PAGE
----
Cumbria Crack

Why did the toad cross the road?

[I]t may still seem like the depths of winter, but buried underground, in log piles and compost heaps across the county, amphibians are dreaming of spring, and West Cumbria Rivers Trust is getting ready for a new season of toad patrolling around Keswick. This year they want to be poised with a team of trained volunteers, buckets, head-torches and high-vis at the ready. Will you step-up to save lives?

Every year, amphibians like frogs, toads and newts, migrate from their winter hibernation areas to their breeding ponds. The route they take may be one that has been used for generations. If these routes cross busy roads, then the animals are at high risk of getting run over. Every year across the country, thousands of animals die in this way.

Toad patrollers are a special group of volunteers who emerge only when conditions are right; it must be dark, above 5ºC, and wet. They walk up and down known amphibian crossing points and rescue animals from one side of the road, put them in a bucket, and place them safely nearer their breeding pond on the other side.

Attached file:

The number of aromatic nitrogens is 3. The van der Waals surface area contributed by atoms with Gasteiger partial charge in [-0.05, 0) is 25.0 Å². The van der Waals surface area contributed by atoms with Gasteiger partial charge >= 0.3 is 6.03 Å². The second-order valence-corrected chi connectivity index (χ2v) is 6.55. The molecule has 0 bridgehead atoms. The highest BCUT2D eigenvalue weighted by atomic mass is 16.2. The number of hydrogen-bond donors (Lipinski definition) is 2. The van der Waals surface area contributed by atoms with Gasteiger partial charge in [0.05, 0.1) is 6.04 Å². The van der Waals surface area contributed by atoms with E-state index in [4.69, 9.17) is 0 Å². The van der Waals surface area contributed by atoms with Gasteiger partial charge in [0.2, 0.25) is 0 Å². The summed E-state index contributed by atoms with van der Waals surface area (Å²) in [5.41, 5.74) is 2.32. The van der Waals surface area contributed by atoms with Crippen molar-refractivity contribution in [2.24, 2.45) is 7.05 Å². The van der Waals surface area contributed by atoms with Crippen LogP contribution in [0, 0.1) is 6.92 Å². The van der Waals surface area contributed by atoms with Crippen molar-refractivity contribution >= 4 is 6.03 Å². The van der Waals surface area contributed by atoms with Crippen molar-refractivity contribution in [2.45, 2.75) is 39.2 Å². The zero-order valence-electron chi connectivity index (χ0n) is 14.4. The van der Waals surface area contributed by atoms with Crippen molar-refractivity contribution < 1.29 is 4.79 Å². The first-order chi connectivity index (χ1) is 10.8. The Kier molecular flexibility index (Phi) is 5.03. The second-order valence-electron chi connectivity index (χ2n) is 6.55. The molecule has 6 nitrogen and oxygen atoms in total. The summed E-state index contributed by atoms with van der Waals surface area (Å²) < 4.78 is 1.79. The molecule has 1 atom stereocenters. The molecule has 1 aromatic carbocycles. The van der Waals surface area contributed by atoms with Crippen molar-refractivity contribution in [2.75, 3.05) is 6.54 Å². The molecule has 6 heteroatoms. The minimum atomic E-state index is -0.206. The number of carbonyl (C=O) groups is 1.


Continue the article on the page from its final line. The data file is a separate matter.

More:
There are two such crossings near Keswick, one on the A591 besides Bassenthwaite Lake at Dodd Wood, and the other at Nest Brow, near Low Nest Farm on the A591 heading towards Thirlmere. Last year animals started to move early and volunteers found over 250 animals dead, but were able to rescue more than 700 animals over 18 evenings. This year, the patrol would like more volunteers so they can cover both sites for more evenings and make sure they save more animals.

Rebecca Neal, West Cumbria Rivers Trust’s Education and Outreach Officer who looks after the Keswick patrollers said “Everyone can help by simply slowing down in these areas, and if you’re really keen, come out and join us. If you know of other places where amphibians are being knocked down, please let us know or get them registered with Froglife. Froglife is the amphibian and reptile charity that coordinates the volunteer effort. ”

To kick-start the season, West Cumbria Rivers Trust is running a talk on amphibians in conjunction with local expert Johnnie Walker, at 7pm on Thursday 18th January at Lake Road Chapel Hall in Keswick. The talk is part of a series of free events about our local lakes and rivers. Find out more at:

Find out more about volunteering at or get in touch with Rebecca Neal on [email protected] or 017687 75429. Please note that due to the nature of the volunteering, it is not suitable for children.

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